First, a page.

12. U.S. Department of Health and Human Services. Model Trauma System Planning and Evaluation, 2006. Available at: Accessed January 5, 2014.
  13. Esposito TJ, Sanddal TL, Reynolds SA, Sanddal ND. Effect of a voluntary trauma system on preventable death and inappropriate care in a rural state. J Trauma. 2003;54(4):663-670.
  14. U.S. House of Representatives Committee on Oversight and Government. Hospital emergency surge capacity: Not ready for the “predictable surprise.” May 2008. Available at: Accessed January 5, 2014.
  15. Senate Select Committee on Intelligence. Testimony of J. Michael McConnell, Director of National Intelligence, annual threat assessment. Feb 2008. Available at: Accessed January 5, 2014.
  16. U.S. Centers for Disease Control and Prevention. Managing surge needs for injuries. Available at: Accessed January 5, 2014.
  17. U.S. General Accounting Office. Health care: States assume leadership role in providing emergency medical services: Report to congressional requesters. Washington, DC. 1986. Available at:;view=1up;seq=1. Accessed January 5, 2014.
  18. Trauma Care Systems Planning and Development Act of 1990. H.R. 1602 (101st). Available at: Accessed January 5, 2014.
  19. American College of Emergency Physicians. Federal act pumps new funds to trauma service. June 2007. Available at: Accessed January 5, 2014.
  20. Trauma Care Systems Planning and Development Act of 2007. Public Law 110-23. May 2007. Available at: Accessed January 5, 2014.
  21. Patient Protection and Affordable Care Act. § 3504. 2010. Available at: Accessed January 5, 2014.
  22. National Trauma Center Stabilization Act of 2007. § 2319 (110th). Available at: Accessed January 5, 2014.
  23. Patient Protection and Affordable Care Act. § 3505. 2010. Available at: Accessed January 5, 2014.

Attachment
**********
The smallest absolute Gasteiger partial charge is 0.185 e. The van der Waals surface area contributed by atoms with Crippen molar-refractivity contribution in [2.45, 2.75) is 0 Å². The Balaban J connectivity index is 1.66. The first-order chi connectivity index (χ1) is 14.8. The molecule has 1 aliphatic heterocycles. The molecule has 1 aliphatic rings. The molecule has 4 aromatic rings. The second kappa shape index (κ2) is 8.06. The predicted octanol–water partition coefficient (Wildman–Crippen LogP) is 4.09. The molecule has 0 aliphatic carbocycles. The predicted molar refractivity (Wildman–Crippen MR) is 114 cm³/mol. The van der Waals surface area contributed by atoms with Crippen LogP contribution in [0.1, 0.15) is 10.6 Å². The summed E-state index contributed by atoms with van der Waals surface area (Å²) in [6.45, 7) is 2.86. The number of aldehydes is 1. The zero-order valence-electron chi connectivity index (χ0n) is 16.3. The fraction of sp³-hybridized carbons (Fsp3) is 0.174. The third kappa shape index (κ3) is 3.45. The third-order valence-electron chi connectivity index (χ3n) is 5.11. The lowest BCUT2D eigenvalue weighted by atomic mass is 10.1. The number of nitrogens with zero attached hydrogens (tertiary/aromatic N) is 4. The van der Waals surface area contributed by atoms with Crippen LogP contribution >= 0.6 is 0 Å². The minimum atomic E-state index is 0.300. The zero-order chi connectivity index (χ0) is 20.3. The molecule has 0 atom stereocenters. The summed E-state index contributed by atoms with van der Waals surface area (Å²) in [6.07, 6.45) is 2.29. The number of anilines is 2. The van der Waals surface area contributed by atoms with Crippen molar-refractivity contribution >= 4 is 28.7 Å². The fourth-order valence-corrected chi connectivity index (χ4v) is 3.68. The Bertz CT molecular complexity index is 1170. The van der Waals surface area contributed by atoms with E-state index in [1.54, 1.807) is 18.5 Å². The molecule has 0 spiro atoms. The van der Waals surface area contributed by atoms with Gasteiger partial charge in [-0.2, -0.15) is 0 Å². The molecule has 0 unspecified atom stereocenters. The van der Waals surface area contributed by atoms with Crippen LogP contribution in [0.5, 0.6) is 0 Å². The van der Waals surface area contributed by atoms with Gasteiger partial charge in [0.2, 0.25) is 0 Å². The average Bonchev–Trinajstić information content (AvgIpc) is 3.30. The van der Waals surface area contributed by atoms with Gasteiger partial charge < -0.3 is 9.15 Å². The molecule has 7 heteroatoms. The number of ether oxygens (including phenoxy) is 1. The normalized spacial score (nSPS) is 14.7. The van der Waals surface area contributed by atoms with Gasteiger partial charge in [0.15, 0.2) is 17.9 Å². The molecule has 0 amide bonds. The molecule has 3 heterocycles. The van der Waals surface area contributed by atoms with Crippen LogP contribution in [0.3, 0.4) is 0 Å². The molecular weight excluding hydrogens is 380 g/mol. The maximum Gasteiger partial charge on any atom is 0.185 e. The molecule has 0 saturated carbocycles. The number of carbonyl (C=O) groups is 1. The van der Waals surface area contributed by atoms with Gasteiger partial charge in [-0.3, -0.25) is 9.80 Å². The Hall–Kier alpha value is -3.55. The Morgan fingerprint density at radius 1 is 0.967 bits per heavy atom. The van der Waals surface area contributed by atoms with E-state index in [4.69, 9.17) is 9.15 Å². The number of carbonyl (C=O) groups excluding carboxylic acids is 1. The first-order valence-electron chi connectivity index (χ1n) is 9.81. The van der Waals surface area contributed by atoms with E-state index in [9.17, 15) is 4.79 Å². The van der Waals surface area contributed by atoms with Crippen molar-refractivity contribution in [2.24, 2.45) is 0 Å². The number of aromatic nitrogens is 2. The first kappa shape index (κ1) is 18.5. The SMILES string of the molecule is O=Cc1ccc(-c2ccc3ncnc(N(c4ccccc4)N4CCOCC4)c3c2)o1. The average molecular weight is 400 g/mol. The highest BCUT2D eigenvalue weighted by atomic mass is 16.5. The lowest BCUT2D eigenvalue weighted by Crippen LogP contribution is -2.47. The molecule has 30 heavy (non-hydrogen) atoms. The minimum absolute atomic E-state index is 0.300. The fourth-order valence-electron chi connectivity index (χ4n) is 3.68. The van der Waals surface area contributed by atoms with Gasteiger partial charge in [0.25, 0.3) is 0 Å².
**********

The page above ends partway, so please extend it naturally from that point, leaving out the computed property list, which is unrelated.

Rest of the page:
24. American College of Surgeons. Letter to Nicole Lurie, MD, Assistant Secretary for Preparedness and Response, and Mary Wakefield, PhD, RN, Administrator, Health Resources and Services Administration, U.S. Department of Health and Human Services. October 2011. Available at: Accessed February 25, 2014.
  25. Members of U.S. Congress. Letter to Dennis Rehberg, Chairman, Subcommittee on Labor, Health and Human Services and Education, Committee on Appropriations, and Rosa DeLauro, ranking member, Subcommittee on Labor, Health and Human Services and Education, Committee on Appropriations. March 2012. Available at: Accessed February 25, 2014.
  26. Reed J, Murray P. Letter to Kathleen Sebelius, Secretary, U.S. Department of Health and Human Services. April 2012. Available at: Accessed February 25, 2014.
  27. American College of Surgeons. Letter to Dennis Rehberg, Chairman, Subcommittee on Labor, Health and Human Services and Education, Committee on Appropriations, and Rosa DeLauro, ranking member, Subcommittee on Labor, Health and Human Services and Education, Committee on Appropriations. March 2012. Accessed February 25, 2014.
  28. Patient Protection and Affordable Care Act. § 5603. 2010. Available at: Accessed January 5, 2014.
  29. Upton F, Waxman H. Letter to the Honorable Gene L. Dodaro, Comptroller General of the U.S. Government Accountability Office. January 17, 2012. Available at: Accessed January 5, 2014.
  30. Walls RM, Zinner MJ. The Boston Marathon response: Why did it work so well? JAMA. 2013;309(23):2441-2442.